The present invention is also directed to a recombinant expression vector containing a DNA sequence encoding natural killer lytic associated protein, in which the vector is capable of expressing natural killer lytic associated protein in a microorganism or cell culture. The preferred vector is pGEX-2T, which contains the glutathione S. transferase gene, plus a polylink for cloning of foreign genes to create a fusion protein for expression in E. coli. pGEX is available from Pharmacia, catalog No. 27-4801-01. The coding region of the natural killer lytic associated protein cDNA is cloned into Bam HI digested pGEX vector according to common laboratory cloning techniques well known to those skilled in the art. See, J. Sambrook, et at., Molecular Cloning, a Laboratory Manual, Cold Spring Harbor Laboratory Press (2d ed. 1989). Other vectors may be used, however, as is well known by those skilled in the art and discussed below. In the preferred embodiment, the natural killer lytic associated protein expressed by the vector has the amino acid sequence 1-587 set forth in FIG. 1. A preferred vector, pSKNKLAM-1 (phagemid) containing the novel DNA sequences of the present invention was deposited with the American Type Culture Collection on Feb. 17, 1995 and assigned ATCC accession number 97062.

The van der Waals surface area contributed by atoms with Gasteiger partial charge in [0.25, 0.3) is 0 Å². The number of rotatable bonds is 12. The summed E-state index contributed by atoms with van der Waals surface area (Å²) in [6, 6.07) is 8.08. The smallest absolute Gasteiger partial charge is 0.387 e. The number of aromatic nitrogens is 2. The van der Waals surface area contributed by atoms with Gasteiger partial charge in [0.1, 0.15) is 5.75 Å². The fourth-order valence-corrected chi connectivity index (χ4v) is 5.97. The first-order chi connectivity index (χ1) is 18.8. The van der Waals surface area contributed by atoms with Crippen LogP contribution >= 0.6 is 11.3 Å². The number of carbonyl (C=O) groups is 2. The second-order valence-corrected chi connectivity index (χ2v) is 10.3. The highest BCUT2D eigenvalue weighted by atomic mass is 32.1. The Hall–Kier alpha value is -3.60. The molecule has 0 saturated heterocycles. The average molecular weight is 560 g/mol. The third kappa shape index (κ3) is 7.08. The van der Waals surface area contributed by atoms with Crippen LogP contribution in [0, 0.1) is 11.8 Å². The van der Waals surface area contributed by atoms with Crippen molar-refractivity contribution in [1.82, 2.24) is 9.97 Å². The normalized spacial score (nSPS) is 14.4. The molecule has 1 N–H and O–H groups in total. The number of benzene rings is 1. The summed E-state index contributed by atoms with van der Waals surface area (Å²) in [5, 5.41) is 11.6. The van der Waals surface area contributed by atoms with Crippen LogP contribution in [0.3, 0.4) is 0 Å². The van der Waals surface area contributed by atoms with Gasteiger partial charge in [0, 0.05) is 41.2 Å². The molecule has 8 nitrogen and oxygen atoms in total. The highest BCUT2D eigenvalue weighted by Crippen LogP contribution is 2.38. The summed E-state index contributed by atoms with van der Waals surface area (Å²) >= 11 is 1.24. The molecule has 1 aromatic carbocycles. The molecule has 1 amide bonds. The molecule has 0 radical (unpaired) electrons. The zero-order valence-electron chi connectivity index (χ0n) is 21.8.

EXAMPLE 4

The present invention is also directed to a microorganism transformed with a vector containing a DNA sequence encoding natural killer lytic associated protein. In a preferred embodiment, the transformed microorganism is E. coli. More specifically, the GST-natural killer lytic associated protein fusion protein described above may be expressed in BL21 plys S E. coli cells (obtainable from Novagen Inc.). Other E. coli cell lines may, of course, be used.